Expect Black Swans

A Black Swan is an unpredictable event that dramatically changes the future. The term was coined by Nassim Taleb and made well known through his book, The Black Swan: The Impact of the Highly Improbable. The term makes reference to the old belief that there were only white swans, and seeing a "black swan" was akin to seeing "pigs fly". A few examples of Black Swans are electricity, World War I, computers, September 11th, the Boxing Day Tsunami, Hurricane Katrina, and the recession of 2008. Although Black Swans represent a very small fraction of events, they are the key drivers of history and have far more impact than the majority of more predictable commonplace events.

Understanding Black Swans leads us to the conclusion that the future is unpredictable. While few educated people believe in fortune tellers, many do believe in the ability of market forecasters, even though data shows them to be equally dubious. If the future is unpredictable, market forecasting is unreliable at best both due to every day volatility and Black Swan (or even their counterpart, positive "White Swan") events. These events can occur at every level of depth, from an individual or company to an industry, even to the entire planet.

You should expect Black Swans to occur and plan accordingly. But how can you plan for an event if you don't know when it will occur or what it will be? The answer lies in redundancies and insurance. While it's impossible to predict the timing and nature of the next Black Swan, you can put yourself in a better position to survive and even prosper during such an event through diversity or robust redundancy.

To make yourself less vulnerable to the negative affects of a Black Swan you should have:

  • No debt
  • Insurance
  • Multiple sources of income
  • Diversified savings
  • Flexibility

Debt will magnify both the risk of being affected by a Black Swan and the severity of the affect. By carrying debt your predictions for the future must be more accurate in order to maintain or increase your position, as incorrect predictions will put you under faster. In addition, if complete financial disaster strikes you'll have more obligations than had you no debt.

Insurance can cover you against Black Swans that cause high health care expenses, property loss, and law suits. These three expenses are the cause of many bankruptcies, and can be especially stressful when combined with a catastrophic Black Swan event. Insurance will serve as a financial buffer and limit your losses.

Having multiple sources of income will dramatically increase your chances of prosperity should one source collapse. If you're retired and relying on your investments to produce income, you should be investing in various and unrelated assets. If you're working a single job and unable to create a second income source, it would be wise to have a plan to create another source in case of emergency.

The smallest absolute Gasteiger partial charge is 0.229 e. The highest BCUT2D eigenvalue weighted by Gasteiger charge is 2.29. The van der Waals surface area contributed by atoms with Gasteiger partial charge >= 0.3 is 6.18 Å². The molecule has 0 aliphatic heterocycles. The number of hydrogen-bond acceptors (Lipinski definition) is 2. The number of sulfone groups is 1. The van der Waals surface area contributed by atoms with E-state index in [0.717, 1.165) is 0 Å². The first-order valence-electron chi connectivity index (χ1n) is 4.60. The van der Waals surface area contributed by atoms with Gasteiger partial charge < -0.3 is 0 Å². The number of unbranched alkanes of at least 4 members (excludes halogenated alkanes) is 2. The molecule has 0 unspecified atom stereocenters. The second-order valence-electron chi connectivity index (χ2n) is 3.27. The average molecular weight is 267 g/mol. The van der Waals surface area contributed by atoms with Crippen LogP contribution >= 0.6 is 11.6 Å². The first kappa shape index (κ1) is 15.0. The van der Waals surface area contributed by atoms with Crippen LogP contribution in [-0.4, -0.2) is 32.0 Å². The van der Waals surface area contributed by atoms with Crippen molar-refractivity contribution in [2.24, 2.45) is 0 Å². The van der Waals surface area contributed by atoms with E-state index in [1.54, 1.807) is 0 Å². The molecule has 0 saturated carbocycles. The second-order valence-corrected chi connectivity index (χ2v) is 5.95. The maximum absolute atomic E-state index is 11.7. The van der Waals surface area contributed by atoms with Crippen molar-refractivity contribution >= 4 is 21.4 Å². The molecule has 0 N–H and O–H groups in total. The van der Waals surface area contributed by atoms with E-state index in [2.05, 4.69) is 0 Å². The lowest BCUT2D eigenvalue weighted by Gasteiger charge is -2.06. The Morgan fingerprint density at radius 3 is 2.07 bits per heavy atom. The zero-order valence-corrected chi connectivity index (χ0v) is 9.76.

Savings are both a source of money and a form of insurance or protection in case you need it. Remember that savings are different from investments. The point of investments is to generate income, while savings should be secure but inflation resistant. Many people neglect to diversify savings and put their savings only in single currency cash assets such as CDs, bonds, or treasuries. In Black Swan events currencies can be dramatically devalued. It's highly likely that this will happen at some point in the future to many currencies. By diversifying your "cash" savings into multiple currencies and commodities you can avoid the affect that a Black Swan may have on your single currency savings. To be better protected, consider having a higher percentage of your assets in diversified savings than investments that are more vulnerable to Black Swans.

Flexibility is perhaps the best quality to have to survive a Black Swan. Of course having zero debt, insurance, multiple sources of income, and diversified savings gives you flexibility. But mental flexibility and a willingness to adapt will go a long way. When a Black Swan is coming crashing toward you, the flexibility to move out of the way and change paths is invaluable. To be more flexible you may consider renting vs. owning (allowing you to get up and go with no strings attached at any time), investing in your own knowledge (giving you more options to create income and opportunities for yourself), and being open to making lifestyle changes.

Planning for what you don't know may be more important than planning for what you do know. In addition, expecting and preparing for Black Swans will give you peace of mind, as you'll be less concerned about market fluctuations and either man made or natural disasters.